Last night I ordered three books that I plan to read on our beach vacation. I asked several friends for book recommendations, added about ten books to my Amazon cart, then whittled my choices down to three. I am giddy at the idea of pleasure reading at the beach — something I couldn’t do when my children were small and required constant supervision.
I can’t wait for my box to arrive. My senses delight in the feel and the smell of brand new books. I wondered if I was one of the few holdouts preferring a physical book over a digital version. I’m happy to report that I’m not. Driving to work, I heard the story “Technology Of Books Has Changed, But Bookstores Are Hanging In There” on NPR’s Morning Edition. Part of the story was about an independent bookseller’s effort to maintain relevance while buyers (like me) turn increasingly to the convenience of Amazon. But I was happily surprised that the story featured a twenty-something, a Yale computer science professor, and a Tufts professor and author, all who extolled the benefits of reading from a printed book, not a device. But they did also recognize the benefits of eBooks, convenience being the main one. You can tote around one slim device containing a full library of reading.
The place where we rent our beach cottage has a lending library – an old white bookcase crammed with books left behind by guests. I love perusing the well work books, their pages littered with sand and smelling of sunscreen. Every year I lose myself in a new treasure I find on those shelves.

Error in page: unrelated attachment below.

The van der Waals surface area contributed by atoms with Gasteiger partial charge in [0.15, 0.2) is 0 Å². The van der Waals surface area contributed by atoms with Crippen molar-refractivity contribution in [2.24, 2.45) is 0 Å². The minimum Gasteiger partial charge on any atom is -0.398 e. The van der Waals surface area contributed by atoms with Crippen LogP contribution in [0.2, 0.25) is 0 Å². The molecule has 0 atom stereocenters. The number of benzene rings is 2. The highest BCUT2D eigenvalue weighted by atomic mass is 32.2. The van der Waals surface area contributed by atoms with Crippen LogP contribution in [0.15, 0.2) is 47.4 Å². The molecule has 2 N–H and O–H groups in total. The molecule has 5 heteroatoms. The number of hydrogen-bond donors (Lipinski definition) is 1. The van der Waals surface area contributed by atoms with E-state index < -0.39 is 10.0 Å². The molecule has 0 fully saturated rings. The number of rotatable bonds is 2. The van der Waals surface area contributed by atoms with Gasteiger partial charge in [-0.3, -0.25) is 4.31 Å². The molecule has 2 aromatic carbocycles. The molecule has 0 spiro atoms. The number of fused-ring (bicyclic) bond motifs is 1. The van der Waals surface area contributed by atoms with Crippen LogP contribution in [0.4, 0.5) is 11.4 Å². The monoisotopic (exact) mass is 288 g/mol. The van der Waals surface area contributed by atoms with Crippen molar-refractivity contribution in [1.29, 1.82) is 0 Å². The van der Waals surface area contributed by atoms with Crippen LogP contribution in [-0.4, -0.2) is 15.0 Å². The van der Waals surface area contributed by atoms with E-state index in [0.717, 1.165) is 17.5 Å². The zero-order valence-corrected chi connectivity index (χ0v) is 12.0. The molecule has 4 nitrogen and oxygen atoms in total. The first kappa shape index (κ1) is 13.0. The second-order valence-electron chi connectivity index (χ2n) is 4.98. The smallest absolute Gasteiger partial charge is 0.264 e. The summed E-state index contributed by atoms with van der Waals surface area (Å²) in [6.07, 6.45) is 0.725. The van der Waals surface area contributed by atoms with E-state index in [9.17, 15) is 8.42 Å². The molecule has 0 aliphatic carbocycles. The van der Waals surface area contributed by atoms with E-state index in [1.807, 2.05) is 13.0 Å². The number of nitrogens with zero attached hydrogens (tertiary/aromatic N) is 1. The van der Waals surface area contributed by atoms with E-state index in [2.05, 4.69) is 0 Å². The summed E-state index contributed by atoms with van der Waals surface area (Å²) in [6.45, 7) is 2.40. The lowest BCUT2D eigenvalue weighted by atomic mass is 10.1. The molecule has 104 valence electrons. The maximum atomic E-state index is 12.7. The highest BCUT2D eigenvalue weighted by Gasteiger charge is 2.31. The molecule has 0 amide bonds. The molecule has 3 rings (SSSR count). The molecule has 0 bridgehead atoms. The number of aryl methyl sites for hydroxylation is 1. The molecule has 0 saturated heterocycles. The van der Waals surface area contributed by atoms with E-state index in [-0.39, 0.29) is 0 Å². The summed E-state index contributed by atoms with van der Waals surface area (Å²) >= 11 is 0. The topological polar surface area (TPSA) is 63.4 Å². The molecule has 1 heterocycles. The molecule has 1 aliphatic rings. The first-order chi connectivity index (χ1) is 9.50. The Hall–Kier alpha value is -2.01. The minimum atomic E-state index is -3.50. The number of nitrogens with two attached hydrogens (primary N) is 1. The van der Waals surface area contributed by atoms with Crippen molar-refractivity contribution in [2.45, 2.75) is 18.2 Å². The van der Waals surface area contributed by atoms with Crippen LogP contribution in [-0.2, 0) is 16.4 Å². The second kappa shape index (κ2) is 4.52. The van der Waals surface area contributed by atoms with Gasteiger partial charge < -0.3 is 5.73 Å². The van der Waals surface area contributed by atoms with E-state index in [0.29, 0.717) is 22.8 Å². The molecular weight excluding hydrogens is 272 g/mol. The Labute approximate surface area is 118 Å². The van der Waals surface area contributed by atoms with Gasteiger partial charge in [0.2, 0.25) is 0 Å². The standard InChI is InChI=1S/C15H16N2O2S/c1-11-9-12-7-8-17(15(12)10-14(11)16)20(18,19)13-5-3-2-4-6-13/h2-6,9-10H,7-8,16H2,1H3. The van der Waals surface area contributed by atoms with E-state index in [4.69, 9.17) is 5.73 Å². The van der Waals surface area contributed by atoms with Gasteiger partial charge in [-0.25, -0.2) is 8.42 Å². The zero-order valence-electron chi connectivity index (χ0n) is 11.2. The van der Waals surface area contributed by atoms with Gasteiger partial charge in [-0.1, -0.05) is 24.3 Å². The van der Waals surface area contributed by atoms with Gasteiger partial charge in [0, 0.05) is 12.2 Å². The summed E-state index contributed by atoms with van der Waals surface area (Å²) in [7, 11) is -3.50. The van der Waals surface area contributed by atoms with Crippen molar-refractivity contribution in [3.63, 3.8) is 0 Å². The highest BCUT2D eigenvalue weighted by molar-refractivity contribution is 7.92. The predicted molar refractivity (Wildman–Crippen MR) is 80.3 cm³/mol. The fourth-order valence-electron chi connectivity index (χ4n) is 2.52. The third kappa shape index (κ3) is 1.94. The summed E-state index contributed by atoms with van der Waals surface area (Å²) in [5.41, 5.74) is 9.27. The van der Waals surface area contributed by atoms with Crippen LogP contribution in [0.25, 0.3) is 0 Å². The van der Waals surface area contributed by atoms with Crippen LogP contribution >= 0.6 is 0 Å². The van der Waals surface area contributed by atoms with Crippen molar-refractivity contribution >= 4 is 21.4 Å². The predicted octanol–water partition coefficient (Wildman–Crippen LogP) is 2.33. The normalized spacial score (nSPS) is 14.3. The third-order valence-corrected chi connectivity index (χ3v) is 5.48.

A quick google search of “digital books versus printed books” or “pros and cons of eBooks” shows that there are a lot of opinions on this topic. I think both versions can co-exist nicely, each serving a purpose. Like many advances technology offers, digital books have a place but are not a replacement for printed books. I personally have one foot firmly planted in the paper world, while the other rests comfortably in the world of technology. My own iPhone is like an appendage and I check my email before I get out of bed, but I’ve also insisted that my children learn cursive writing, pen handwritten thank you notes, and I send still send paper invitations instead of Evites for their birthday parties.
I’m still searching for that one book that “hooks” my daughters. I long for them to lose themselves in books that they just can’t put down. I walk the fine line of encouraging, but not insisting (lest I completely turn them off reading), that they find books for pleasure reading. Teachers and friends tell me that it will happen. Believe me, I’d be thrilled to see either of them engrossed in a digital book. But I’d be just a teensy bit more thrilled to see one of my daughters draped over a chair with her nose in a dog-eared paperback.